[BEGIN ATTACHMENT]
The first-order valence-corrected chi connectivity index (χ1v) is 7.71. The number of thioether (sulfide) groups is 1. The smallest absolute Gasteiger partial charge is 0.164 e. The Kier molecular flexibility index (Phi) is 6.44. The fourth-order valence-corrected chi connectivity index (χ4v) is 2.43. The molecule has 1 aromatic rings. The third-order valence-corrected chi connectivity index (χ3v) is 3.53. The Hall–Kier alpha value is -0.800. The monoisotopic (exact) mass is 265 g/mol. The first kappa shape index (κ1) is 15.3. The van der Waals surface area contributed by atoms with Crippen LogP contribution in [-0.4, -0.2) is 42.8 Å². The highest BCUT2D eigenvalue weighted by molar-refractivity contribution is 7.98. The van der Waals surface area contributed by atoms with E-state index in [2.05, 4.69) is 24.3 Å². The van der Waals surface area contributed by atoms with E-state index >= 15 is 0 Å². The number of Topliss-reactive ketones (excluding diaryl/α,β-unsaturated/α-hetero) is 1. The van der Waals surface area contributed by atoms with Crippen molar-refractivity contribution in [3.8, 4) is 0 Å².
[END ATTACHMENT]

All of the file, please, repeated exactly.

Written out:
The first-order valence-corrected chi connectivity index (χ1v) is 7.71. The number of thioether (sulfide) groups is 1. The smallest absolute Gasteiger partial charge is 0.164 e. The Kier molecular flexibility index (Phi) is 6.44. The fourth-order valence-corrected chi connectivity index (χ4v) is 2.43. The molecule has 1 aromatic rings. The third-order valence-corrected chi connectivity index (χ3v) is 3.53. The Hall–Kier alpha value is -0.800. The monoisotopic (exact) mass is 265 g/mol. The first kappa shape index (κ1) is 15.3. The van der Waals surface area contributed by atoms with Crippen LogP contribution in [-0.4, -0.2) is 42.8 Å². The highest BCUT2D eigenvalue weighted by molar-refractivity contribution is 7.98. The van der Waals surface area contributed by atoms with E-state index in [2.05, 4.69) is 24.3 Å². The van der Waals surface area contributed by atoms with E-state index >= 15 is 0 Å². The number of Topliss-reactive ketones (excluding diaryl/α,β-unsaturated/α-hetero) is 1. The van der Waals surface area contributed by atoms with Crippen molar-refractivity contribution in [3.8, 4) is 0 Å².